Macro Forum: The Street View
Street view: COVID-19 chronicles in South Africa
The most famous of South Africans, Nelson Mandela, was a huge boxing fan.
The image of him in the boxing ring in his younger years is common place in any collage of Madiba photographs. In early 2020, the boxing analogy would have South Africa deep in the late stages of a bout, staggering on wobbly legs from a decade of blows from corruption, mismanagement and ideology outcomes that have put the economy, employment and the fiscus on a weak footing.
Then came the sucker punch of COVID-19.
Entering this pandemic, the South African economy has delivered close to1% GDP growth in recent years. Worrisome national unemployment levels of 28%, has been particularly concerning at the younger end of the workforce where the number is now over 50%. The antagonistic relationship between business and government had not recovered from the Zuma era.
Financial mismanagement of parastatal organisations and municipalities has hardly helped. Eskom, the state owned power utility has until now been considered the biggest financial risk to the country where Ramaphosa’s government seemed trapped between hard financial decisions including the need to reduce bloated staff costs and politically unpalatable layoffs.
Against this backdrop, there was a growing frustration at the perceived lack of action from President Ramaphosa in his leadership of South Africa. The consultative process of government and the question of how much power he has in his party have influenced these perceptions.
Then came COVID-19. Ramaphosa’s response has been lauded almost unanimously by market commentators, as the moment this president wholeheartedly unified a national response with tremendous personal leadership in the face of this crisis. He is seen to have acted swiftly and robustly, whilst appearing highly empathetic to the hardship that so much of South Africa now faces. After so many years of dire leadership in South Africa, it feels we now have a statesman in charge.
The Ramaphosa response has been to introduce one of the most severe lockdowns in the world, whilst delivering this decision with authentic, empathetic leadership. Before a fatality was incurred, a national disaster was declared and within 10 days, a three week national lockdown was announced.
This has been further extended by two weeks. During this time only food, healthcare, banking and security services have been deemed essential services. These vigilant early moves look to have had initial success in “flattening the curve”, and certainly three weeks in South Africa has not hit the exponential spread of the virus seen in countries with less dramatic lockdown regimes.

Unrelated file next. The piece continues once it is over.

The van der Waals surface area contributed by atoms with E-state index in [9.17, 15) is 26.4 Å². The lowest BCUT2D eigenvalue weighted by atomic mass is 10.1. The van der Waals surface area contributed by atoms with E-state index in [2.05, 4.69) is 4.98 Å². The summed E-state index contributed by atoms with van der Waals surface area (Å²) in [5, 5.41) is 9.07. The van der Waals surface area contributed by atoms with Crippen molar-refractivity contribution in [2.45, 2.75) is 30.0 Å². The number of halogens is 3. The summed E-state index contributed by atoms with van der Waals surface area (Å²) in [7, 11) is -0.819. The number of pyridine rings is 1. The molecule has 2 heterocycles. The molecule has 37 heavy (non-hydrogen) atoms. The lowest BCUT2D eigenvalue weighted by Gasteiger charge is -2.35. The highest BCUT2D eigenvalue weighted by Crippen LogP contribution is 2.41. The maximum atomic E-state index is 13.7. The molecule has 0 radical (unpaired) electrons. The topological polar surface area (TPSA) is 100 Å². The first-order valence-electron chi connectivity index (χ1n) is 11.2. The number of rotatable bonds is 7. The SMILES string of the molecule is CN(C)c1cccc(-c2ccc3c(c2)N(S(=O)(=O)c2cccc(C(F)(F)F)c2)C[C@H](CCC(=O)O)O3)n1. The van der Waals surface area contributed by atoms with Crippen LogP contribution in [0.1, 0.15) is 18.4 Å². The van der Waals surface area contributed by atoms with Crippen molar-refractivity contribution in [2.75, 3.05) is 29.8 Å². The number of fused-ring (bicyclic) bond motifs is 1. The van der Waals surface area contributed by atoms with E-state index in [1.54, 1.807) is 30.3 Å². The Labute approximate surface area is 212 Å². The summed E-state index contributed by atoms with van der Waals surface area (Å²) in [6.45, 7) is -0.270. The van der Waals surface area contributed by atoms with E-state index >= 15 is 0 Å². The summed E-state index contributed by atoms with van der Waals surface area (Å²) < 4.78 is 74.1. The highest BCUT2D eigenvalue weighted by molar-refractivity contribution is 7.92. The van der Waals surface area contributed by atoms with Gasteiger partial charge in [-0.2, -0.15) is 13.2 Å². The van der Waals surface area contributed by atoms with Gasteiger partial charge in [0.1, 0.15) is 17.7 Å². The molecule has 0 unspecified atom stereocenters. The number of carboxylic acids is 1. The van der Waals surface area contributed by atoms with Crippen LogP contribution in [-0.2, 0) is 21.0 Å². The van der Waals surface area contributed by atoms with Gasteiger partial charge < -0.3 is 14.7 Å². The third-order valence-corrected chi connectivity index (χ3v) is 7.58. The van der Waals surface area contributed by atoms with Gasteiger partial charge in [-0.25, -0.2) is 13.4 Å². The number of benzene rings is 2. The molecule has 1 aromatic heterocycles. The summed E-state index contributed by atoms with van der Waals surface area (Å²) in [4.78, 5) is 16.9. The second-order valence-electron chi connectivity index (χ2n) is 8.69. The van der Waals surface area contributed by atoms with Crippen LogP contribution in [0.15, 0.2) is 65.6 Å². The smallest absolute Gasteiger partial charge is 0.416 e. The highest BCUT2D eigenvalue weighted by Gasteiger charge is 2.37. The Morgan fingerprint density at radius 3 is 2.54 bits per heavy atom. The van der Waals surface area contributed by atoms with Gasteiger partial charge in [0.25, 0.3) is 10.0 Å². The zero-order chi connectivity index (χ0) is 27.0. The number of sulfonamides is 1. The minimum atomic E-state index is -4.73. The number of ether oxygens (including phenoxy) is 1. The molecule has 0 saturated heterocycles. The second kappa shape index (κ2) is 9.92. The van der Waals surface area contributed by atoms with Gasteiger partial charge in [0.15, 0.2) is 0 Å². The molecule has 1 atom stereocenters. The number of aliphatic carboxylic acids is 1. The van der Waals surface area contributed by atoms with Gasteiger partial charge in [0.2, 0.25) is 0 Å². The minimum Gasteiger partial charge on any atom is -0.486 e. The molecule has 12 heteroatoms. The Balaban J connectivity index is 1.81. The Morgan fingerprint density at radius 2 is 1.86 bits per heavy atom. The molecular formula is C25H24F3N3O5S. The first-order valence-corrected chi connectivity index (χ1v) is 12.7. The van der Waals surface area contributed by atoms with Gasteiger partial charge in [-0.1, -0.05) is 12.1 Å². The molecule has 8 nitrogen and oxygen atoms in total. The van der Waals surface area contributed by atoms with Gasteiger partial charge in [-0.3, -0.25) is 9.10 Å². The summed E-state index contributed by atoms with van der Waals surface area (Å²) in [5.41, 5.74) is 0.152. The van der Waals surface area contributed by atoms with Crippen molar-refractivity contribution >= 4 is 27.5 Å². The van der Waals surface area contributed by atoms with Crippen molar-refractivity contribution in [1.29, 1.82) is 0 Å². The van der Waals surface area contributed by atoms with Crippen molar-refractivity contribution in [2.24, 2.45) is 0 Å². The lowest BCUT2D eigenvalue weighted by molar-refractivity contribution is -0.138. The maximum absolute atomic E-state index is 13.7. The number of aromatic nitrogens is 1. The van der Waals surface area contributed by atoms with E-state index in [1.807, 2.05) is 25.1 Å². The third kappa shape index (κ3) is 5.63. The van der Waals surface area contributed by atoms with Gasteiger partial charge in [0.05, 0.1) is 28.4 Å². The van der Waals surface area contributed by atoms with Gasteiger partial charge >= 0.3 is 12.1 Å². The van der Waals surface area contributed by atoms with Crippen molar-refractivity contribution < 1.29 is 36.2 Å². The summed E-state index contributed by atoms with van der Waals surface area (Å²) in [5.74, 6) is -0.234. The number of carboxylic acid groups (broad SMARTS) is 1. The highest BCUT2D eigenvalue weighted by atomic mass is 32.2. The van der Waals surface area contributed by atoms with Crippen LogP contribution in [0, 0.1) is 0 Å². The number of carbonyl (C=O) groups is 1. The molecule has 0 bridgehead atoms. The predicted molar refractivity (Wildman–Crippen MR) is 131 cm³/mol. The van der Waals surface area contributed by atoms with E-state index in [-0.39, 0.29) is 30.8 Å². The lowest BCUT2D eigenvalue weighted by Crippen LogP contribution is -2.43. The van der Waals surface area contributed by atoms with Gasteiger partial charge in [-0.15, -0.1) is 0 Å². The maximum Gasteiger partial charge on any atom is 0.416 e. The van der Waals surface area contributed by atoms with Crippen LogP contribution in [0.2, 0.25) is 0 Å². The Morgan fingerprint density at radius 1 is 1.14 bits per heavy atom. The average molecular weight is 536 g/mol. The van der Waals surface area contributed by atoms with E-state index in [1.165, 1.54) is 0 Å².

This has bought time for stretched and under resourced state healthcare services to ready themselves for the potentially dramatic strain on their resources, and to reach communities on much needed testing programs. The coming months, like the rest of the world, are fraught with uncertainty has to how far this virus will spread.
Tremendous concern remains on the vulnerable.
The high prevalence of HIV Aids and Tuberculosis in South Africa combined with constrained healthcare services, leaves a population vulnerable to the health impacts of the pandemic. The already high levels of unemployment, the number of poor people reliant on the informal sector for day to day economic survival, and now a further loss of formal incomes leaves a population vulnerable to dire economic impacts.
Suggested hand washing protocols hardly help people with limited exposure to running water. Combined, the concerns of social tension as lockdowns are extended presents a major risk that Ramaphosa must navigate in the decision path that lies ahead.
Whilst the healthcare impact is still in its infancy, the financial impact on the economy has been swift. A dramatic 30% currency in March, was followed by a Moody’s downgrade on the eve of the lockdown (all three major ratings agencies now have the country on “junk” status), and now at the time of writing, an economy at near standstill during lockdown.
The Actis portfolio across South Africa has understandably been heavily impacted. Interestingly, six of our eight Private Equity portfolio companies in South Africa have some or all of their operations deemed an essential service. However even in these businesses the practicality of running the business is challenged by consumers staying at home, regulatory restrictions, and supply chain challenges.
Our renewable power projects have been caught in regulatory uncertainty in the initial stages of lockdown but are now facing the challenge of Eskom announcing its plans to enforce force majeure clauses, to lessen its own financial impact of excess energy capacity during lockdown. Our single real estate investment is curtailing current new warehousing projects underway.
Through this remarkably challenging environment, there are some bright spots. New investment opportunities have emerged in Private Equity and Energy where fundamentally sound businesses or projects with robust prospects are seeking fresh capital or new owners.
At a national level, the unifying decisive government action and private sector support could just be trigger for a set of actions that lead to a brighter outlook once the COVID-19 era subsides. In South Africa this coming together for the communal good, is wrapped in the term Ubuntu. A profound need for national and global Ubuntu is what is needed in this uniquely challenged time.